Agricultural science can provide a partial solution to the estimated $35 billion worth of food spoilage in the supply chain.  Genetic engineering is one solution to create produce that last longer after the harvest.  Delayed ripening of fruits and vegetables, for example, is a major ongoing research effort in genetic engineering that can slow down the spoilage process.  Calgene Inc., an agricultural biotech company, uses genetic engineering to grow tomatoes that stay fresh for weeks -- more than enough time for transport companies to deliver anywhere in the world.

        When wholesalers and retailers have produce that's beginning to spoil, they often throw it away since they can't sell discolored, blemished, or bruised fruit and vegetables.  The U.S. wastes a large portion of what it produces because people simply can’t consume it quickly enough.   One reason for this is that many people in the supply chain don't have the knowledge of where the food is, the infrastructure to gather it or the logistics to manage it intelligently.

        There are, however, some practical solutions.  Food Cowboy, in Maryland, uses mobile app technology to mimic complex logistics software programs.   Co-founder Roger Gordon had this to say about his company’s technique: "We figured out that, from your cell phone, you can mimic a lot of logistics that big companies use." He calls it an "air-traffic control or a routing system" for unwanted foodstuffs.   The company developed an app to select a charity that they wish to donate food to and then Food Cowboy will coordinate a pickup and delivery so the food doesn’t go to waste.  They have a database of 700 charities, including 350 food banks, and work with about 500 truckers around the country. The company looks to innovation in everything they do and relies on crowd sourcing for much of their funding and encourage other technologies like Cropmobster to warn food companies about products that are about to spoil. 


Food Safety

        Food safety is a priority and concern for every reputable distributor. Each of the products they deliver must be loaded correctly to prevent cross-contamination with raw product and damage by heavier items at the bottom of a stack.  Food products have to retain their chill throughout the multi-stop delivery process, especially in the heat of summer when truck refrigeration units have to work extra hard to maintain temperature.  If distributors do not take proper protocol to maintain food safety they can face strict sanctions from the FDA, USDA, and state regulatory agencies who are constantly increasing their standards for quality.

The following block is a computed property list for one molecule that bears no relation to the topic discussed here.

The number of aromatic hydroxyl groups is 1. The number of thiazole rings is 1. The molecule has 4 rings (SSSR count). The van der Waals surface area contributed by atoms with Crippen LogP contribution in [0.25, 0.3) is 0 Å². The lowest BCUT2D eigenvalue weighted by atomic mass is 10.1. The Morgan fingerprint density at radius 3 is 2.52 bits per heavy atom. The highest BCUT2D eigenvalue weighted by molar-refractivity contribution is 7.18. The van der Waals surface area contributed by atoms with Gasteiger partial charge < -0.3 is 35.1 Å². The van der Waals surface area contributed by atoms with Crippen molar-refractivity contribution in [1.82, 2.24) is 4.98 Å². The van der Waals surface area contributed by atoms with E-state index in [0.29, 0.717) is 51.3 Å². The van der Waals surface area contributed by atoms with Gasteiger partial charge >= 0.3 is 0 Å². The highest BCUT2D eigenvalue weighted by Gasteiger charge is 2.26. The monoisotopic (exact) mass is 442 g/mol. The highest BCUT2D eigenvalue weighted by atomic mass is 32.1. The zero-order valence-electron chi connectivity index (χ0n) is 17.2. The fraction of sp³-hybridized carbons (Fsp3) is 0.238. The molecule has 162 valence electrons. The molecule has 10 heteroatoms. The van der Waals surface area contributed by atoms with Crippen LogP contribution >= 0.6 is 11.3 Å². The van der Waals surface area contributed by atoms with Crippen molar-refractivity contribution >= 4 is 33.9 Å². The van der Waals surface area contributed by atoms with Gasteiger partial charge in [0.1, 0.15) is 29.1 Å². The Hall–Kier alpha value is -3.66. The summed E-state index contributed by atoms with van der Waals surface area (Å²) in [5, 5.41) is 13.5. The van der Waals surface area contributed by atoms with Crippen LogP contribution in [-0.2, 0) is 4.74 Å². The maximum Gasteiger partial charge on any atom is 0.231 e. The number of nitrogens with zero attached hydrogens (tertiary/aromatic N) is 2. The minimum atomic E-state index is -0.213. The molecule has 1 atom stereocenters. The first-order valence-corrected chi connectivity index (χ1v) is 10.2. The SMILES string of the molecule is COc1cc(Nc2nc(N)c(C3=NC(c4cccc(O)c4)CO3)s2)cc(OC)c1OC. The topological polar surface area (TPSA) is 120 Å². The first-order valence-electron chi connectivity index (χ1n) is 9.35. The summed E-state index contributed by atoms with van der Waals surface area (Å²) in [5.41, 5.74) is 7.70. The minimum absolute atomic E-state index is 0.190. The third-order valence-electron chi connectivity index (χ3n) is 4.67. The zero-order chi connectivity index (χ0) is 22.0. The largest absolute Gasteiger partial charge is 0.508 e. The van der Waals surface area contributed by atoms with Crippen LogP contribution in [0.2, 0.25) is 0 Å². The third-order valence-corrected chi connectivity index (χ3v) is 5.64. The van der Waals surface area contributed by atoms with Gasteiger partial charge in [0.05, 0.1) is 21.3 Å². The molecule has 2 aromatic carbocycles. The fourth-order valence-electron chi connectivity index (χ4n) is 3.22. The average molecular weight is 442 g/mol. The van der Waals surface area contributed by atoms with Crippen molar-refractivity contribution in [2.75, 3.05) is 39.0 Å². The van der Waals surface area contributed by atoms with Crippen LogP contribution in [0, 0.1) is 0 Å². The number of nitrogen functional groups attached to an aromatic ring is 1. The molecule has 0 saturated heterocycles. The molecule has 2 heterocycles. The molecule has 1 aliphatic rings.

Food contamination could however, be significantly curbed with innovative technologies.  IBM Research and Mars, Inc. recently embarked on a partnership to develop sequence metagenomics on different parts of the supply chain and build reference databases that record what is a healthy/unhealthy microbiome, what bacteria lives there on a regular basis, and how they interact. This information would be used to identify potential hazards, according to Jeff Welser, Vice President and Lab Director at IBM Research–Almaden.


Waste to Energy

    Other than rapid-speed delivery, the fresh grocery delivery movement has other benefits as well.  Organic or green waste can be recycled into high energy gas and liquid and many organic disposal sites accept the following waste items:

  • Fruits and vegetables
  • Meat, poultry, and seafood
  • Eggshells, rice, beans, cheese
  • Bones (yes, bones)
  • Waxed cardboard (ex. Chinese takeout boxes)
  • Frozen/refrigerated food boxes
  • Napkins, paper towels, paper plates
  • Milk cartons, tea bags, coffee grounds and filters
  • Parchment and waxed papers
  • Plants and flowers
  • All yard waste

        Several of these environmentally friendly facilities have been emerging around the country, including one in California which processes organic waste feedstocks and generates renewable energy.  Under a long-term agreement, Zero Waste Energy (ZWE) partnered with Monterey Regional Waste Management District (MRWMD) to design and build the first, U.S. based anaerobic digestion (AD) plant in Monterey, California.  ZWE operates the facility, which includes four AD digesters used to convert up to 5,000 tons per year of organic waste into biogas that will provide power and heat for MRWMD’s use and be sold to the neighboring Monterey Regional Water Pollution Control Agency.  The SMARTFERM will also provide high quality compost to local farms.


Conclusion

        Technology is revolutionizing the way food is produced, sold, and consumed in the U.S. and around the world.  Companies developing and integrating these technologies in the food supply chain may be eligible for federal and state R&D Tax Credits.  Companies should consult with a tax professional on how to utilize the R&D Tax Credit to support and stimulate innovation efforts.

Article Citation List

   


Authors

Charles R Goulding Attorney/CPA, is the President of R&D Tax Savers.

Andrea Albanese is a Project Manager with R&D Tax Savers.

Michael Wilshere is a Tax Analyst with R&D Tax Savers.